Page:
2To see why, note that when you take for a living you are basically relying on nature's bounty (or the work of others), and when you take something for yourself, then nobody else can take the same thing. So taking amounts to being a zero-sum game.
When trading, however, it can be assumed that because both people make the exchange voluntarily, both must benefit so the outcome of a trade is a net gain.
Now imagine introducing competition into a taking activity and into a trading activity. In the zero sum world of taking, increased competition accomplishes nothing other than to make everybody work harder (and to fight more), so an optimal strategy in a taking environment is to cooperate rather than to compete. In the positive sum world of trading, however, competition makes everybody work harder which (because it is a positive sum game) leads to a better outcome for everybody - assuming that everybody competes within the rules of the trading game, sticking to voluntary exchange rather than using force.
This is why when people who take for a living start to compete with each other it is generally referred to as treason, while when people who trade for a living stop competing with each other it is known as collusion.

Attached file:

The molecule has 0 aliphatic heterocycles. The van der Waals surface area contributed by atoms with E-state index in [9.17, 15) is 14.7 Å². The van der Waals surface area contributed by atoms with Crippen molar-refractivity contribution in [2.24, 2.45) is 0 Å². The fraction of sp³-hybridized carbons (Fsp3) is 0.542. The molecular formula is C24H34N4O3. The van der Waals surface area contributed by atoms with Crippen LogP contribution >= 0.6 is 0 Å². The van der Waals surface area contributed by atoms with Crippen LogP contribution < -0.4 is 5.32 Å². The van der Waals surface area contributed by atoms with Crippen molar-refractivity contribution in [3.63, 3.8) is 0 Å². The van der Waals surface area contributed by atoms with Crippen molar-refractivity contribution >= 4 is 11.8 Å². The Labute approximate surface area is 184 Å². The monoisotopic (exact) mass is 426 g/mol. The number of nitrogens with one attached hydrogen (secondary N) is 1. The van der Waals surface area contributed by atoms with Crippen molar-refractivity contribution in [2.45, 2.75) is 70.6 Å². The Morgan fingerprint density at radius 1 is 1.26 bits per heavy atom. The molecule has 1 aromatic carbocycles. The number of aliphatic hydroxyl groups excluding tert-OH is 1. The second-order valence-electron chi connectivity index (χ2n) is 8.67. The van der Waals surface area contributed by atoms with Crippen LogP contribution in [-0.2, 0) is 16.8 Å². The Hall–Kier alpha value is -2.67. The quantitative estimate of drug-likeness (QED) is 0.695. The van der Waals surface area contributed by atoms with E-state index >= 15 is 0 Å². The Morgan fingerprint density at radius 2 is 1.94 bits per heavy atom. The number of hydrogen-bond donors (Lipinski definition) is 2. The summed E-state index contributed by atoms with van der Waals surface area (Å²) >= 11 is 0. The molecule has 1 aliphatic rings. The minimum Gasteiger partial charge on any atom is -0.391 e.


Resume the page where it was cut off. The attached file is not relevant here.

Of course, trading can occur and be beneficial even without competitive markets, but competitive markets help a lot because it is the competition which creates the prisoner's dilemma which ensures that prices are set efficiently and which motivates traders to work hard.
A couple of other related posts on this topic:
Andrew Spicer describes in detail an interesting (and surprising) prisoner's dilemma involving trucks passing other vehicles on the highway.
I write about when competition is good and when it is bad in the context of industrial subsidies, as per Systems of Survival.